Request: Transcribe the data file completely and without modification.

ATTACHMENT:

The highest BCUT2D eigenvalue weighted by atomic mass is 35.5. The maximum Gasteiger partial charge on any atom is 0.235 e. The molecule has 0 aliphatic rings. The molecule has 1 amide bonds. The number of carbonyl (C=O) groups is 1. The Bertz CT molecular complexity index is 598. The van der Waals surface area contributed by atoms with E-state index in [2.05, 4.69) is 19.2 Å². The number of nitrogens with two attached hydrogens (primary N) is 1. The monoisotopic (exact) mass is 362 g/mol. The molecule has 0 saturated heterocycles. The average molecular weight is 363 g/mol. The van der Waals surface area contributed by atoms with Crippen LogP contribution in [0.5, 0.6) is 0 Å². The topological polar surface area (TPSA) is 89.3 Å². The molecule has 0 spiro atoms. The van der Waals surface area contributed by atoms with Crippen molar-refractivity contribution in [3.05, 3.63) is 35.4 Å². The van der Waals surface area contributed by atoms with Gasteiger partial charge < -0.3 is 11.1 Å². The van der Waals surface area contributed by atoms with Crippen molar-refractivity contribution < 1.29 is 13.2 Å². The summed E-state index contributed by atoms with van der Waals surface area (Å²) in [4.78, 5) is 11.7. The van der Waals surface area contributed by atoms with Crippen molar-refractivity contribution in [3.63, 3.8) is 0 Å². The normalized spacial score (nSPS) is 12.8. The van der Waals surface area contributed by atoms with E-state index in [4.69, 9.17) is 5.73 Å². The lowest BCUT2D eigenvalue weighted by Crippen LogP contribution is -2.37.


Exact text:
The highest BCUT2D eigenvalue weighted by atomic mass is 35.5. The maximum Gasteiger partial charge on any atom is 0.235 e. The molecule has 0 aliphatic rings. The molecule has 1 amide bonds. The number of carbonyl (C=O) groups is 1. The Bertz CT molecular complexity index is 598. The van der Waals surface area contributed by atoms with E-state index in [2.05, 4.69) is 19.2 Å². The number of nitrogens with two attached hydrogens (primary N) is 1. The monoisotopic (exact) mass is 362 g/mol. The molecule has 0 saturated heterocycles. The average molecular weight is 363 g/mol. The van der Waals surface area contributed by atoms with Crippen LogP contribution in [0.5, 0.6) is 0 Å². The topological polar surface area (TPSA) is 89.3 Å². The molecule has 0 spiro atoms. The van der Waals surface area contributed by atoms with Crippen molar-refractivity contribution in [3.05, 3.63) is 35.4 Å². The van der Waals surface area contributed by atoms with Gasteiger partial charge < -0.3 is 11.1 Å². The van der Waals surface area contributed by atoms with Crippen molar-refractivity contribution < 1.29 is 13.2 Å². The summed E-state index contributed by atoms with van der Waals surface area (Å²) in [4.78, 5) is 11.7. The van der Waals surface area contributed by atoms with Crippen molar-refractivity contribution in [3.63, 3.8) is 0 Å². The normalized spacial score (nSPS) is 12.8. The van der Waals surface area contributed by atoms with E-state index in [4.69, 9.17) is 5.73 Å². The lowest BCUT2D eigenvalue weighted by Crippen LogP contribution is -2.37.